- Unemployment rates to rise, but not like in 2008 or 2009
- Growth slow for 2 – 3 quarters at a slow rate
Andrew suggests that the slowdown will be like 2000 – 2001 and then back to sustained growth. However, if geopolitical shifts occur, such as China invading Taiwan, then there’s a risk of a longer, more intense recession.
Layoffs Facing Major Tech Companies
Meta has announced massive layoffs in recent days and a few tech companies are also laying off workers. We asked Andrew about these layoffs and if he thinks that they were a result of over-hiring in 2020 – 2021 or if they’re something to be concerned about.
- People being home during the pandemic led to higher engagement with Meta, and now that people are engaging less, this is leading to layoffs.
- Amazon hired to meet the delivery needs of consumers, but with people going back to stores, they need to lay off people.
A slowdown in some areas is leading to an increase in other areas. Companies that have had a difficult time hiring are likely to have an uptick in employees, so the layoffs may not mean as much as people think in terms of an economic slowdown.
Risk of China and Taiwan War
Ukraine and Russia certainly impacted economic recovery and have led to the rise in fuel and food prices, but they make up a very small number of imports and exports. A China and Taiwan war would have a much bigger impact on the global economy.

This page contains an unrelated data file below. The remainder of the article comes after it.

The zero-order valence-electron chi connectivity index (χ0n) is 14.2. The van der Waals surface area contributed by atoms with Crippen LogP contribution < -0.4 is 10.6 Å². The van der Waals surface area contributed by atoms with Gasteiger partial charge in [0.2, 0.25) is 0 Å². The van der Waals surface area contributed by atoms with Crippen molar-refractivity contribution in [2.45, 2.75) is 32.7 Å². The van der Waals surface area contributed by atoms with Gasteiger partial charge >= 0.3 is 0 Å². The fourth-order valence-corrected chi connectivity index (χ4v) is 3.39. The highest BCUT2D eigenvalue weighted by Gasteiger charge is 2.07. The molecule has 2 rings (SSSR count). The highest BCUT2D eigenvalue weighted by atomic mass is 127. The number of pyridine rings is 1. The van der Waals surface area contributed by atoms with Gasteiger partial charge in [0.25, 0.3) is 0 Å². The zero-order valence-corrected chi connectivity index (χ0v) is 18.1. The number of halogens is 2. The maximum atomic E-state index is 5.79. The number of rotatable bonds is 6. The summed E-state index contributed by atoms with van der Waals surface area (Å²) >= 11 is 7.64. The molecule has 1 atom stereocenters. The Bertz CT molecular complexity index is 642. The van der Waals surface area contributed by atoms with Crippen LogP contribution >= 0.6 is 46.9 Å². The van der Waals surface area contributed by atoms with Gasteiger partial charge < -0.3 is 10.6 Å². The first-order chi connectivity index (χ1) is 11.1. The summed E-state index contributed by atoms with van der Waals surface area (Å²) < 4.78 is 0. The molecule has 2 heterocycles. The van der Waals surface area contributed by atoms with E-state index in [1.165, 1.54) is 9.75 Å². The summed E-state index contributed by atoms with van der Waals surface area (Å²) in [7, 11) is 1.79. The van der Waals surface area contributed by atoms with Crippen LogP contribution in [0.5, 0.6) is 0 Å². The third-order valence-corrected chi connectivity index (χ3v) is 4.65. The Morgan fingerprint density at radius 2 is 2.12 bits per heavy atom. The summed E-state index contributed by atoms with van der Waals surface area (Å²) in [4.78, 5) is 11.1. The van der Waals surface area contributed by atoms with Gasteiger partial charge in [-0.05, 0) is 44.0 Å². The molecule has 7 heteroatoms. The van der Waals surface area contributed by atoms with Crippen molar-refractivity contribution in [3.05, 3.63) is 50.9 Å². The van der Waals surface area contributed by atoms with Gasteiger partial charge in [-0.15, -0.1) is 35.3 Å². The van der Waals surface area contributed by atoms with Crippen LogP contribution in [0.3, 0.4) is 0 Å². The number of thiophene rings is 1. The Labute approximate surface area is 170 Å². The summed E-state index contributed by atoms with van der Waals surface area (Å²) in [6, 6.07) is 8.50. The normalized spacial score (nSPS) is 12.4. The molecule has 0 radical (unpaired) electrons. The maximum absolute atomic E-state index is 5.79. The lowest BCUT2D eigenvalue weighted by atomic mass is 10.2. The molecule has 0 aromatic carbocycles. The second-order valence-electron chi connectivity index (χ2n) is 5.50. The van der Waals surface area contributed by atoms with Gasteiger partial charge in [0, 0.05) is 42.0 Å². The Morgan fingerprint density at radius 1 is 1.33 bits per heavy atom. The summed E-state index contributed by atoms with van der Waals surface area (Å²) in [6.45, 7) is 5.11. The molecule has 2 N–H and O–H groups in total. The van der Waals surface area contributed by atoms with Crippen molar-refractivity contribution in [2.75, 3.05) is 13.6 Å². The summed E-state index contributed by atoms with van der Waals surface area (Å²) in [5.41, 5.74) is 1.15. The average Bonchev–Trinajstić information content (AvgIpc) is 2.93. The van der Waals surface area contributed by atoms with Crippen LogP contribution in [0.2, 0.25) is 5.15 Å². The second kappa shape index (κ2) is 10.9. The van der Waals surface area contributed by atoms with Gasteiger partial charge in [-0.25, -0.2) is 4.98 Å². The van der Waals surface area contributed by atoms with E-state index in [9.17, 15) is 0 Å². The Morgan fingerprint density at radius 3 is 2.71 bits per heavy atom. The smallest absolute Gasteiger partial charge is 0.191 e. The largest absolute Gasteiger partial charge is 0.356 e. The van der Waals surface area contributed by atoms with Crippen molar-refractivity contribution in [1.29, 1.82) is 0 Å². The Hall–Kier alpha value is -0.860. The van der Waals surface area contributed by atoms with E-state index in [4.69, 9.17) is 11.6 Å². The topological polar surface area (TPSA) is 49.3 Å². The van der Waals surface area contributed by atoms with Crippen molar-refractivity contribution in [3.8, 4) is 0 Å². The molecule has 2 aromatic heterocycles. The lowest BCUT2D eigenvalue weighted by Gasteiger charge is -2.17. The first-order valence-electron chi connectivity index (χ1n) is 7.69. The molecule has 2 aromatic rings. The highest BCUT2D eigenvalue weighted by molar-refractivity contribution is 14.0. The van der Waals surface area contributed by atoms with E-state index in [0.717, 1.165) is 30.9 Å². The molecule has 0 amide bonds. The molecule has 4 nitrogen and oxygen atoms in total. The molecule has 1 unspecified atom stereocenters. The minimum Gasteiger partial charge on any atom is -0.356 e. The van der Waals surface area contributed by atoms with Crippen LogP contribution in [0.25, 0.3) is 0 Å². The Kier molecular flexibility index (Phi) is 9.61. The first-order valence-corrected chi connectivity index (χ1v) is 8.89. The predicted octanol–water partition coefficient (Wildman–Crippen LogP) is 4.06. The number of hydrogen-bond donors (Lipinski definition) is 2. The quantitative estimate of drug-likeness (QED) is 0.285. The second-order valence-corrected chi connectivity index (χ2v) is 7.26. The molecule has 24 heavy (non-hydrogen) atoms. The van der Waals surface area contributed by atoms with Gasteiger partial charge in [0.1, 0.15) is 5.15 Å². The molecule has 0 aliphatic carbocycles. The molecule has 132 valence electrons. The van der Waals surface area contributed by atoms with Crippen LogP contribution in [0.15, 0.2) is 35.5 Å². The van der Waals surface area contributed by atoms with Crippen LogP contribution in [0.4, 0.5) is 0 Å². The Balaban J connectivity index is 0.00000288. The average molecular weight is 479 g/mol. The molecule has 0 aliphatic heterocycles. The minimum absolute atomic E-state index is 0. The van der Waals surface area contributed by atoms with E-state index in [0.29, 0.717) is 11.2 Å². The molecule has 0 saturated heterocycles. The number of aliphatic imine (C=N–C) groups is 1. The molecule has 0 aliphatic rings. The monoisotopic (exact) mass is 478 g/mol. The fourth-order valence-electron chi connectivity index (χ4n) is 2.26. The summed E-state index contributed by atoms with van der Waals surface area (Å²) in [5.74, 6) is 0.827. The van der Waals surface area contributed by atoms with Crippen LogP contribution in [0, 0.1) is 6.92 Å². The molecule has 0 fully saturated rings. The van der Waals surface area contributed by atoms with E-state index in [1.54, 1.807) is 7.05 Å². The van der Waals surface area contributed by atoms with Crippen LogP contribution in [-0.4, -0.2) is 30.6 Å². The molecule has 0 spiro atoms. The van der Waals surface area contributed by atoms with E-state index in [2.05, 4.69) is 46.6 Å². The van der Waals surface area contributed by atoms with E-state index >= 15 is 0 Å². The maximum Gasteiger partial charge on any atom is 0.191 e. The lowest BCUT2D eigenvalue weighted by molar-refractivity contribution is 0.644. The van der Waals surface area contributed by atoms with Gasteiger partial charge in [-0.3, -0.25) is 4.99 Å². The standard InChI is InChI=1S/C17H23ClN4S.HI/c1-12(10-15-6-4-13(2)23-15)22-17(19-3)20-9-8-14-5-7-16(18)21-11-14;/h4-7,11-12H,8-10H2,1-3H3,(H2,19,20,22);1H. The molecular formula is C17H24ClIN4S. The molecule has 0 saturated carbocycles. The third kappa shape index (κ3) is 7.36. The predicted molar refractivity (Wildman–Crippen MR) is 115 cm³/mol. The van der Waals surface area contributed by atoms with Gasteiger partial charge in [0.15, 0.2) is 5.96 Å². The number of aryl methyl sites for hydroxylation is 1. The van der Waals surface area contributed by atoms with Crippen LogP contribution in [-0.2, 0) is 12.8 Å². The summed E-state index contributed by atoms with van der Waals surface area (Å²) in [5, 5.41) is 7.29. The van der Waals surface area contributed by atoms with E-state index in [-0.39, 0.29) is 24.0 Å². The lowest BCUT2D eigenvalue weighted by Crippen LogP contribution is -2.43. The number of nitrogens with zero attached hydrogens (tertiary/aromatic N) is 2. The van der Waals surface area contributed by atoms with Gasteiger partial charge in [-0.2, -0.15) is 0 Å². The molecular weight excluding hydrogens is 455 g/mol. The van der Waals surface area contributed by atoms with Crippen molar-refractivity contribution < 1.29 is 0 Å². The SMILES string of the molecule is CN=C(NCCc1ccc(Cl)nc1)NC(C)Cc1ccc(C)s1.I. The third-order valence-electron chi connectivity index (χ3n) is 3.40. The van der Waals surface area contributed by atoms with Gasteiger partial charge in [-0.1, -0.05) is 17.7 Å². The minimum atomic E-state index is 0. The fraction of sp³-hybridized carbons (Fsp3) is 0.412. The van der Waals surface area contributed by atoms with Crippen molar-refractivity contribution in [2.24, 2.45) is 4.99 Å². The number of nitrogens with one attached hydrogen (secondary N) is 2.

Taiwan is a major manufacturing hub and a war with Taiwan would lead to a lot of economic turbulence.
Taiwan is relied upon for semiconductors, which are needed for electronics worldwide. Andrew expects a major response from the world’s economy if a war does occur. The world relies heavily on semiconductors, and a China/Taiwan war would have a much higher economic impact.
End of Year Best Guess: S&P 500
If you’re trying to secure your retirement and are in the middle of retirement planning, a major question for the final month of 2022 and going into 2023 is: what is expected to happen in the stock market?
We can only guess about the future of the market, but Andrew believes that we’ll see:
- Inflation remains a major concern
- Volatility will remain
However, when the Fed is done raising rates and can cut rates, he expects 2023 to be a wild ride.
In two years and five years, there’s a very good chance that the economy will rise and the stock market will be higher.
With all of this in mind, 2023 will be less wild than 2022. A lot of the negativity and fear will likely ease going forward. We’re closer to inflation falling, and a lot of investments are being made to prevent negative growth in the future.
For example, over $20 billion is being invested in making semiconductors in the US, and while this takes time, it will certainly be a major economic driver in the coming years. Additionally, the investment will ease the country’s reliance on Taiwan, further reducing the risk of geopolitical issues impacting the US economy as much as it could today.If you want to discuss your retirement plan and help find a way to keep making returns, click here to schedule a call with us.